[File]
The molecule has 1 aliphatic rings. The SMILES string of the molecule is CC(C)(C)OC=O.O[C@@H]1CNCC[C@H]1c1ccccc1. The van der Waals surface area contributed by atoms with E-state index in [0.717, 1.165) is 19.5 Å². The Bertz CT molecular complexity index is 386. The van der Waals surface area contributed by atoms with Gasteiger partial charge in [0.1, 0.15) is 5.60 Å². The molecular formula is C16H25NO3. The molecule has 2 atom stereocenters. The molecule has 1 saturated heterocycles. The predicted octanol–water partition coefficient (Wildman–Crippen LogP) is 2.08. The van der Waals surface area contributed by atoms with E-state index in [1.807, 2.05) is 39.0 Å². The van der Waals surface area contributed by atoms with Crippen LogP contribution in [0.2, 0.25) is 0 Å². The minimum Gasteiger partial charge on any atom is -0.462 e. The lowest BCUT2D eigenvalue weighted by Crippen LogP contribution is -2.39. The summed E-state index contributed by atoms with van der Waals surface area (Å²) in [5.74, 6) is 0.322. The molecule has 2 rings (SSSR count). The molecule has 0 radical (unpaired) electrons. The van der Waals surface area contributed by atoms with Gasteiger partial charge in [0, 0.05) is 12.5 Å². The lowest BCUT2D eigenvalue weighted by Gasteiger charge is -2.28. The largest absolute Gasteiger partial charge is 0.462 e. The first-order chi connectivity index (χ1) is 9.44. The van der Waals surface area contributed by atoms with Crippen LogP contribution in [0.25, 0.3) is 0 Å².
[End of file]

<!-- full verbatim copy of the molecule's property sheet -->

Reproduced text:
The molecule has 1 aliphatic rings. The SMILES string of the molecule is CC(C)(C)OC=O.O[C@@H]1CNCC[C@H]1c1ccccc1. The van der Waals surface area contributed by atoms with E-state index in [0.717, 1.165) is 19.5 Å². The Bertz CT molecular complexity index is 386. The van der Waals surface area contributed by atoms with Gasteiger partial charge in [0.1, 0.15) is 5.60 Å². The molecular formula is C16H25NO3. The molecule has 2 atom stereocenters. The molecule has 1 saturated heterocycles. The predicted octanol–water partition coefficient (Wildman–Crippen LogP) is 2.08. The van der Waals surface area contributed by atoms with E-state index in [1.807, 2.05) is 39.0 Å². The van der Waals surface area contributed by atoms with Crippen LogP contribution in [0.2, 0.25) is 0 Å². The minimum Gasteiger partial charge on any atom is -0.462 e. The lowest BCUT2D eigenvalue weighted by Crippen LogP contribution is -2.39. The summed E-state index contributed by atoms with van der Waals surface area (Å²) in [5.74, 6) is 0.322. The molecule has 2 rings (SSSR count). The molecule has 0 radical (unpaired) electrons. The van der Waals surface area contributed by atoms with Gasteiger partial charge in [0, 0.05) is 12.5 Å². The lowest BCUT2D eigenvalue weighted by Gasteiger charge is -2.28. The largest absolute Gasteiger partial charge is 0.462 e. The first-order chi connectivity index (χ1) is 9.44. The van der Waals surface area contributed by atoms with Crippen LogP contribution in [0.25, 0.3) is 0 Å².